Today we’d like to introduce you to Van Jazmin.
Van, we’d love to hear your story and how you got to where you are today both personally and as an artist.
I grew up on a farm in a radioactive Pennsylvania township. I was raised by musicians who encouraged my dreams to be an artist. Luckily my public school teachers were unsuccessful at stopping me from drawing (they tried for 12 years). With my creativity intact, I went on to study master artists and graduate with a BA from Ringling College in Florida. Today, I live in Hollywood and get booked to draw at private events.
My body of work is an increasing collection of small black sketchbooks packed tightly into a suitcase. Each book is the same thickness – 80 pages – and filled with marker drawings. Each book is dated by the year. Each year, I produce between 12 and 20 sketchbooks. They are like photo albums of snapshots. The pages are filled with real people and places. I dream that my artwork can serve as a time capsule and be preserved for posterity.
We’d love to hear more about your art. What do you do you do and why and what do you hope others will take away from your work?
I draw subjects in motion. I freeze the memory of what I just saw and output it immediately, like using my brain as a camera and tape recorder. I am inspired by whatever is around me. The subjects will often find me and demand to be seen by grabbing my attention. Action drawing is a way to capture a moment at the moment. I am inspired by photography, especially the stealth candid style of Nan Goldin. She is an example of an artist who makes art while participating in life.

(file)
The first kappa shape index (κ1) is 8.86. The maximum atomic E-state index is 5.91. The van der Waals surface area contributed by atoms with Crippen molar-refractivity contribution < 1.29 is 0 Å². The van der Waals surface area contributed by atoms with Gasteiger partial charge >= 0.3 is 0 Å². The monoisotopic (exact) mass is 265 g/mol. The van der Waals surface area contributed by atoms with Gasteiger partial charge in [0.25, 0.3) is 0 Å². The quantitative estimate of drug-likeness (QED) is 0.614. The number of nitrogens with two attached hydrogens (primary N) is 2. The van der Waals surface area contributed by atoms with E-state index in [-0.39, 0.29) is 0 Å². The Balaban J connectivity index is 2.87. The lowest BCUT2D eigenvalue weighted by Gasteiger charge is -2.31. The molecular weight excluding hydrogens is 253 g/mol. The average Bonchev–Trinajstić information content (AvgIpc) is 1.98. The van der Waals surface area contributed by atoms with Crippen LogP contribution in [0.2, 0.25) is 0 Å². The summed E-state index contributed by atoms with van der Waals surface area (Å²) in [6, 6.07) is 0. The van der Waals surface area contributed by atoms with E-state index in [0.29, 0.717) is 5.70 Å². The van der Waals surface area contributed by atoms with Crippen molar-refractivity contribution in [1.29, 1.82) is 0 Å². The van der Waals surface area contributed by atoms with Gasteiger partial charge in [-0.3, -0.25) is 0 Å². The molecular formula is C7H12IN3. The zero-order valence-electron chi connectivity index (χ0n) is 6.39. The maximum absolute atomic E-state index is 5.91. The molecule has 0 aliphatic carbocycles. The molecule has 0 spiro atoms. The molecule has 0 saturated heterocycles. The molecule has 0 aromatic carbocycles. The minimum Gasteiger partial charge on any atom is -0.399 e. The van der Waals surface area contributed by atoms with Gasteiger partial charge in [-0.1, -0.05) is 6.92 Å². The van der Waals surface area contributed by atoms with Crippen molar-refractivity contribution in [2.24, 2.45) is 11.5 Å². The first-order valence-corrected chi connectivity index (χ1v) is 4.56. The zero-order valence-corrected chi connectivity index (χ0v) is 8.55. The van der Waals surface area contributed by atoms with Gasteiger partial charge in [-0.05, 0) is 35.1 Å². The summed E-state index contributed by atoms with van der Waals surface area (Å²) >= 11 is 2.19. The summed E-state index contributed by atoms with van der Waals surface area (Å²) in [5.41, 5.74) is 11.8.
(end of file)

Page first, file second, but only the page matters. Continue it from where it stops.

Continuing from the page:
I try to demystify the role of an artist by drawing everywhere. Sharpies and notebook paper are accessible easy to find art materials. The joys of portraiture and plein-air painting are not just for artists in ateliers. Drawing from life is like yoga for the brain. I encourage anyone to pick up a marker and draw.
I began drawing at parties as a way to cope with social awkwardness. Drawing gives me a reason to have restless hands and wandering eyes. What began as a compulsive habit to draw later took on a more cultural significance when I moved to Los Angeles in 2015 and focused in on subcultures. Time moves faster in LA. The stories absorb into the paper easier. The passage of time also adds new meaning to these sporadic snapshots. It is fulfilling to watch a larger story emerging from the art that is history itself playing out.
How can artists connect with other artists?
Being an artist does not need to be lonely or mean being a misfit monkey who dances for everybody. To artists looking to connect with other artists, I say will yourself into spaces where artists linger whether it be online or IRL. Interact with their work the way you would want someone to interact with yours. Don’t be afraid to talk to artists who you admire, even if you think they are out of your league. I am often surprised by how I get to collaborate with people who I used to be starstruck by. Also, do show up.
Do you have any events or exhibitions coming up? Where would one go to see more of your work? How can people support you and your artwork?
Instagram (@vanjazmin) is the best way people can see my work and find out where I will be dropping merch or exhibiting. I make prints on request. People in Los Angeles can also support my work by putting me on their VIP list and buying me a Red Bull if you see me out there in the field.
- Email: firstname.lastname@example.org
- Instagram: instagram.com/vanjazmin
- Facebook: facebook.com/vanjazmin
- Twitter: twitter.com/vanjazmin